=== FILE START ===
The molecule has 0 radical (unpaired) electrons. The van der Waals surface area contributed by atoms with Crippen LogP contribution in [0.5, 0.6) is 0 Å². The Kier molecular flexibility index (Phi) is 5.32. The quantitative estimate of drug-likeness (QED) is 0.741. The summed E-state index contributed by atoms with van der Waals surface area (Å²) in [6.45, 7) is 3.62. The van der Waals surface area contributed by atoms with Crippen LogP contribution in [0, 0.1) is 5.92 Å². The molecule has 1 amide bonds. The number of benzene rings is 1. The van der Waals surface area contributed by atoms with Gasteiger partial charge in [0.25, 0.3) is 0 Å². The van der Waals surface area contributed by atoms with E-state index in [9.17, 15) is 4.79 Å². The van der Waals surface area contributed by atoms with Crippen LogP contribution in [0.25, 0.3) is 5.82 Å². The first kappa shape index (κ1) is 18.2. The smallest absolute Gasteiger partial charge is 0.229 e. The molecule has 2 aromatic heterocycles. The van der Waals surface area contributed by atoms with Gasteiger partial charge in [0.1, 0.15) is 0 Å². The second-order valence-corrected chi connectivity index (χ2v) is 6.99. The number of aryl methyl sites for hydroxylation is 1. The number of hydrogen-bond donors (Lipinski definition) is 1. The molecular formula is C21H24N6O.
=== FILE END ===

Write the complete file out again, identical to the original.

The molecule has 0 radical (unpaired) electrons. The van der Waals surface area contributed by atoms with Crippen LogP contribution in [0.5, 0.6) is 0 Å². The Kier molecular flexibility index (Phi) is 5.32. The quantitative estimate of drug-likeness (QED) is 0.741. The summed E-state index contributed by atoms with van der Waals surface area (Å²) in [6.45, 7) is 3.62. The van der Waals surface area contributed by atoms with Crippen LogP contribution in [0, 0.1) is 5.92 Å². The molecule has 1 amide bonds. The number of benzene rings is 1. The van der Waals surface area contributed by atoms with Gasteiger partial charge in [0.25, 0.3) is 0 Å². The van der Waals surface area contributed by atoms with E-state index in [9.17, 15) is 4.79 Å². The van der Waals surface area contributed by atoms with Crippen LogP contribution in [0.25, 0.3) is 5.82 Å². The first kappa shape index (κ1) is 18.2. The smallest absolute Gasteiger partial charge is 0.229 e. The molecule has 2 aromatic heterocycles. The van der Waals surface area contributed by atoms with Gasteiger partial charge in [0.1, 0.15) is 0 Å². The second-order valence-corrected chi connectivity index (χ2v) is 6.99. The number of aryl methyl sites for hydroxylation is 1. The number of hydrogen-bond donors (Lipinski definition) is 1. The molecular formula is C21H24N6O.